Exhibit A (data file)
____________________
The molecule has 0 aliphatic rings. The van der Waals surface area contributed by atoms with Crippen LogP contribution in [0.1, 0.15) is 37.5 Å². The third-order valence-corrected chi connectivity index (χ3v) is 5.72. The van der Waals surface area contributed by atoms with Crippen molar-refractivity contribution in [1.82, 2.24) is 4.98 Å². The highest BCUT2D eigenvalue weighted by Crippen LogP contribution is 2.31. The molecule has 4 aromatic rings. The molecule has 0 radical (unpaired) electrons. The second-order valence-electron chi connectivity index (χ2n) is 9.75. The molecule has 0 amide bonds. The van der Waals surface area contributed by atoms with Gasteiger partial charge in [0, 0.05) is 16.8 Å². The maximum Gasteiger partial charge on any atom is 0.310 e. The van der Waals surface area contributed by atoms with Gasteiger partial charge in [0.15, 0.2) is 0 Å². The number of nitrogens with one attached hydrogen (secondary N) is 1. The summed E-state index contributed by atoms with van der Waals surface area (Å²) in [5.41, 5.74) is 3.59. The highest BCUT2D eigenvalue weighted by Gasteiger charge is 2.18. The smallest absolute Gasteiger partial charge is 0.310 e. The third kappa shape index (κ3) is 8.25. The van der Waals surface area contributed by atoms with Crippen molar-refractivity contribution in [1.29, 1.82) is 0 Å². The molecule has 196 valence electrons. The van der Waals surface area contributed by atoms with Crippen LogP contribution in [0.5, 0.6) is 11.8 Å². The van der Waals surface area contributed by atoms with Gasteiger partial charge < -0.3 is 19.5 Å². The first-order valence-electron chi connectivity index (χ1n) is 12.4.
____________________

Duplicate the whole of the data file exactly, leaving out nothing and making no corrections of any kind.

The molecule has 0 aliphatic rings. The van der Waals surface area contributed by atoms with Crippen LogP contribution in [0.1, 0.15) is 37.5 Å². The third-order valence-corrected chi connectivity index (χ3v) is 5.72. The van der Waals surface area contributed by atoms with Crippen molar-refractivity contribution in [1.82, 2.24) is 4.98 Å². The highest BCUT2D eigenvalue weighted by Crippen LogP contribution is 2.31. The molecule has 4 aromatic rings. The molecule has 0 radical (unpaired) electrons. The second-order valence-electron chi connectivity index (χ2n) is 9.75. The molecule has 0 amide bonds. The van der Waals surface area contributed by atoms with Gasteiger partial charge in [0, 0.05) is 16.8 Å². The maximum Gasteiger partial charge on any atom is 0.310 e. The van der Waals surface area contributed by atoms with Gasteiger partial charge in [0.15, 0.2) is 0 Å². The number of nitrogens with one attached hydrogen (secondary N) is 1. The summed E-state index contributed by atoms with van der Waals surface area (Å²) in [5.41, 5.74) is 3.59. The highest BCUT2D eigenvalue weighted by Gasteiger charge is 2.18. The smallest absolute Gasteiger partial charge is 0.310 e. The third kappa shape index (κ3) is 8.25. The van der Waals surface area contributed by atoms with Crippen molar-refractivity contribution in [1.29, 1.82) is 0 Å². The molecule has 196 valence electrons. The van der Waals surface area contributed by atoms with Crippen LogP contribution in [0.5, 0.6) is 11.8 Å². The van der Waals surface area contributed by atoms with Gasteiger partial charge < -0.3 is 19.5 Å². The first-order valence-electron chi connectivity index (χ1n) is 12.4.